For any asset class, it is the most distinguishing factor to have access to channels of investment. More important is that some financial institutions and global entrepreneurs likes Elon Musk have started to back investment in bitcoin and ethereum.

  1. Internal homogeneity

By using various correlation matrices, cryptocurrency reaches the highest positive correlation coefficient of 0.8.

This proves cryptocurrencies show significant internal homogeneity, which is a critical feature needed for an asset class.

  1. External heterogeneity

For an asset class to be heterogeneous, the statistical properties have to differ from the already existing traditional ones. In the case of cryptocurrencies, the correlation matrix is calculated based on Spearman’s coefficient, as it is most suitable among others, given the properties of cryptocurrency.

With the help of various statistical calculations, it is found that the expected daily return for cryptocurrencies account for 0.12 per cent. This surpasses stock’s average return by more than three times. 

Spearman’s coefficient also reveals no correlation between crypto index i.e. CRIX and the indexes of other asset classes.

Hence, external heterogeneity factor makes cryptocurrencies a good option for portfolio diversification.

    5. Expected utility

Ideally, the inclusion of an asset in a portfolio should mean either to increase the overall return or reduce the risk. This can be achieved in two cases:

  1. When the asset has relatively high return and low risk; or
  2. It is highly heterogeneous i.e. uncorrelated with other asset classes.

In other words, the inclusion of such asset classes should provide diversification benefits to the portfolio which bitcoin does since it is uncorrelated with the conditions that are true for traditional asset classes.

  1. Selection skill

Not necessarily all investors be finance geniuses that would require special skills to select units from an asset class to add to his/her portfolio.

  1. Cost effective access

For an asset to be included in a portfolio, elements like transaction fees, spread, opportunity cost and liquidity level play a crucial role in investment decision.

Trading costs of the asset should not take away the lion’s share from the profit arising thereof.

Bitcoin trading fees fall in the range of 0.1 to over one per cent. Whereas for stocks it is 0.1- 3 per cent, options carry a cost of 0– five percent, bonds involve 0.01–3 per cent, certificates of deposit (CDs) require 0.1–5 per cent.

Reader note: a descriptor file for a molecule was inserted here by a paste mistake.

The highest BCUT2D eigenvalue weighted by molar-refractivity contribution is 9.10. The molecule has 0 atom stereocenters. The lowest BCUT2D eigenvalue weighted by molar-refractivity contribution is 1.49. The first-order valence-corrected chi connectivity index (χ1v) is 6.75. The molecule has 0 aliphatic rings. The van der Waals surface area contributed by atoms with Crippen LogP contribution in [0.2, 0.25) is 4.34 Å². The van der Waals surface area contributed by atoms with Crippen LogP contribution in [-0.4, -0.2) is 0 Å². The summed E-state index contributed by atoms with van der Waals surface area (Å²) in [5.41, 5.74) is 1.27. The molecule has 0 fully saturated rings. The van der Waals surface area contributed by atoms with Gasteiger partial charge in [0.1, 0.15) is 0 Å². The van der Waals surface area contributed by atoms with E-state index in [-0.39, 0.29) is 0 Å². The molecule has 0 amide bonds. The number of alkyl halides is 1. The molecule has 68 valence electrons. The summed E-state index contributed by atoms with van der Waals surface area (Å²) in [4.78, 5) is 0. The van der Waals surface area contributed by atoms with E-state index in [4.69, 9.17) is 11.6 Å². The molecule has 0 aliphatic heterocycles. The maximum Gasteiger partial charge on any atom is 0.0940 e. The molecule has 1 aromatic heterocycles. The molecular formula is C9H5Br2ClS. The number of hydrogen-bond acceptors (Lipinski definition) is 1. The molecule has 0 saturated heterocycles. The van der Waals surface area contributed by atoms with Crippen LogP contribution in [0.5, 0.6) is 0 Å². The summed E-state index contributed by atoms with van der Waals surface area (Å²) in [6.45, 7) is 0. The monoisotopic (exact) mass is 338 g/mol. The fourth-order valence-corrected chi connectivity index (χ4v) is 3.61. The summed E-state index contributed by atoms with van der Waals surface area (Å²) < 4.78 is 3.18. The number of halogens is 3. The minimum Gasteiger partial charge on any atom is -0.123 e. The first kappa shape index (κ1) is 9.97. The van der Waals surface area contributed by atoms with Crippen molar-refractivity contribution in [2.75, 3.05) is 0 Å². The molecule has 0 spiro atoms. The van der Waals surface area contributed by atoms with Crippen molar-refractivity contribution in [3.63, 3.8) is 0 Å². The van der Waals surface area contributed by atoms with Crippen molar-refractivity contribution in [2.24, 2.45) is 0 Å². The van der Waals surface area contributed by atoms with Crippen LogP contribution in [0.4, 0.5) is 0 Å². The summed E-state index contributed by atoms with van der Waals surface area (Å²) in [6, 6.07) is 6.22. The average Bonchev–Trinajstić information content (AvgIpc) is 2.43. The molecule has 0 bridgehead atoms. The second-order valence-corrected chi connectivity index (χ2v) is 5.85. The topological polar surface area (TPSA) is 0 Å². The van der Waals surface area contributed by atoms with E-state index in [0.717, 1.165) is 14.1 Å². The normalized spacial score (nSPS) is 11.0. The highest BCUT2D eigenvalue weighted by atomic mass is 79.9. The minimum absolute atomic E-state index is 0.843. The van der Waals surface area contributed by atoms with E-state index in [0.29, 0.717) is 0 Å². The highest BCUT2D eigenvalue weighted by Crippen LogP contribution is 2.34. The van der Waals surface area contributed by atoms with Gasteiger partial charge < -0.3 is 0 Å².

From the above analysis, it is clear that bitcoin though does not fully possess features of a regulated currency system but have more similarities with an asset class.

 

@Kalkine Image 2021

Is the rise of Bitcoin the greatest bubble of all time?

From the closing price of US$18,370 on November 22, to recording a peak on February 21 at US$58,330, bitcoin’s meteoric rise has investors’ glued. Though it is currently hovering around $48,613, a decline of 8.8 per cent.

Enumerated below are some possible reasons behind the recent bitcoin rise and subsequent fall thereof.

Institutional adoption

Crypto assets like bitcoin and ethereum are been accepted by leading organization.

In a post-Covid world, investors now opt for smart instruments or vehicles of investment, which are immune to traditional market risks and bitcoin is one of them.

In recent major developments, US payment company Square bought US$50 million-worth bitcoin, followed by a public-listed company Microstrategy buying bitcoin worth over US$1 billion. Both converted their cash reserves into crypto assets, which proves institutions’ faith in Bitcoin as a store of value.

Role of Paypal

In October 2020, Paypal announced and subsequently launched features that enabled users to buy and sell on its platform.

Those included Bitcoin, Bitcoin cash, Ethereum and Litecoin. It will also allow transactions by using cryptocurrency.

This opens the door for its 350 million users and 30 million merchants to transact in crypto.

From one its biggest critique to a supporter, Paypal and alike organizations are indeed participants in this bitcoin bubble.

Public access made easy

In the analysis above, “cost effective access”, has been described as a feature for an asset class. In the specific case of bitcoin, it has gained wide recognition as a legitimate payment method especially for online transactions over the last decade.

Places where the public is reluctant to use it as a payment method, it is also used as a source of cash conversion because the deflationary nature of crypto makes it a better hedge against inflation and better store of value.

Bitcoin halving and stock-to-flow model

There are a total of 21 million bitcoin in supply that can be mined by the year 2140. This makes bitcoin scarcer than any asset. Other assets are not finite, and they can be manufactured synthetically.

Bitcoin has a process coded into it called halving. So bitcoin has its own escrow mechanism (place in custody or trust of a third party until a condition is fulfilled). Under this bitcoin is given as a reward to miners for processing transactions. This is cut by half every four years.

This reduces bitcoin’s inflation rate by half each halving and its stock-to-flow ratio is doubled each halving.  This process will continue every four years until all bitcoins are mined and circulated with a cap of 21 million.

Bottomline

So far, the stock-to-flow ratio has been the guiding factor for bitcoin’s price and if this trend continues, then one should not be surprised if it touched US$100,000 in future.

*As on February 26, 2021